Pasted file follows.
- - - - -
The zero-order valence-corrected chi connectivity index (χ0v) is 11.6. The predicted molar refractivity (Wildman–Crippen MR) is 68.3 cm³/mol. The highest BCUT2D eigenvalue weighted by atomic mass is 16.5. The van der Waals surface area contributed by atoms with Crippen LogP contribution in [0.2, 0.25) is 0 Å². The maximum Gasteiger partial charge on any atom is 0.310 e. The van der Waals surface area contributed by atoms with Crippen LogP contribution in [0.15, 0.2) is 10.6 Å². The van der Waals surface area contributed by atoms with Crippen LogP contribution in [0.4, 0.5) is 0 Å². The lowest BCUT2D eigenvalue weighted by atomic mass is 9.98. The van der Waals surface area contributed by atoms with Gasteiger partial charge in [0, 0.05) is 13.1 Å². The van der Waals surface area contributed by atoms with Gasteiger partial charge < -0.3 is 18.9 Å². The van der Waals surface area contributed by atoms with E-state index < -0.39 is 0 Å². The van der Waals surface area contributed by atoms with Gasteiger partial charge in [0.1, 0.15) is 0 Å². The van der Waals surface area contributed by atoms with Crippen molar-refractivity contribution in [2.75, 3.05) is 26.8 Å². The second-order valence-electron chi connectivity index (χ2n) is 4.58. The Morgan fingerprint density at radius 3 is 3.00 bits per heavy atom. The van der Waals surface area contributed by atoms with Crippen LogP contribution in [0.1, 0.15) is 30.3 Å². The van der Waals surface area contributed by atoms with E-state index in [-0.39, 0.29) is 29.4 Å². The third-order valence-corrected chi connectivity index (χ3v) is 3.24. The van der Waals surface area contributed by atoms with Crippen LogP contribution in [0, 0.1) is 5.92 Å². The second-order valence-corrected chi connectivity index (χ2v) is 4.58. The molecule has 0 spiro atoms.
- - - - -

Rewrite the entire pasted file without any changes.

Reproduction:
The zero-order valence-corrected chi connectivity index (χ0v) is 11.6. The predicted molar refractivity (Wildman–Crippen MR) is 68.3 cm³/mol. The highest BCUT2D eigenvalue weighted by atomic mass is 16.5. The van der Waals surface area contributed by atoms with Crippen LogP contribution in [0.2, 0.25) is 0 Å². The maximum Gasteiger partial charge on any atom is 0.310 e. The van der Waals surface area contributed by atoms with Crippen LogP contribution in [0.15, 0.2) is 10.6 Å². The van der Waals surface area contributed by atoms with Crippen LogP contribution in [0.4, 0.5) is 0 Å². The lowest BCUT2D eigenvalue weighted by atomic mass is 9.98. The van der Waals surface area contributed by atoms with Gasteiger partial charge in [0, 0.05) is 13.1 Å². The van der Waals surface area contributed by atoms with Gasteiger partial charge < -0.3 is 18.9 Å². The van der Waals surface area contributed by atoms with E-state index < -0.39 is 0 Å². The van der Waals surface area contributed by atoms with Gasteiger partial charge in [0.1, 0.15) is 0 Å². The van der Waals surface area contributed by atoms with Crippen molar-refractivity contribution in [2.75, 3.05) is 26.8 Å². The second-order valence-electron chi connectivity index (χ2n) is 4.58. The Morgan fingerprint density at radius 3 is 3.00 bits per heavy atom. The van der Waals surface area contributed by atoms with Crippen LogP contribution in [0.1, 0.15) is 30.3 Å². The van der Waals surface area contributed by atoms with E-state index in [-0.39, 0.29) is 29.4 Å². The third-order valence-corrected chi connectivity index (χ3v) is 3.24. The van der Waals surface area contributed by atoms with Crippen LogP contribution in [0, 0.1) is 5.92 Å². The second-order valence-corrected chi connectivity index (χ2v) is 4.58. The molecule has 0 spiro atoms.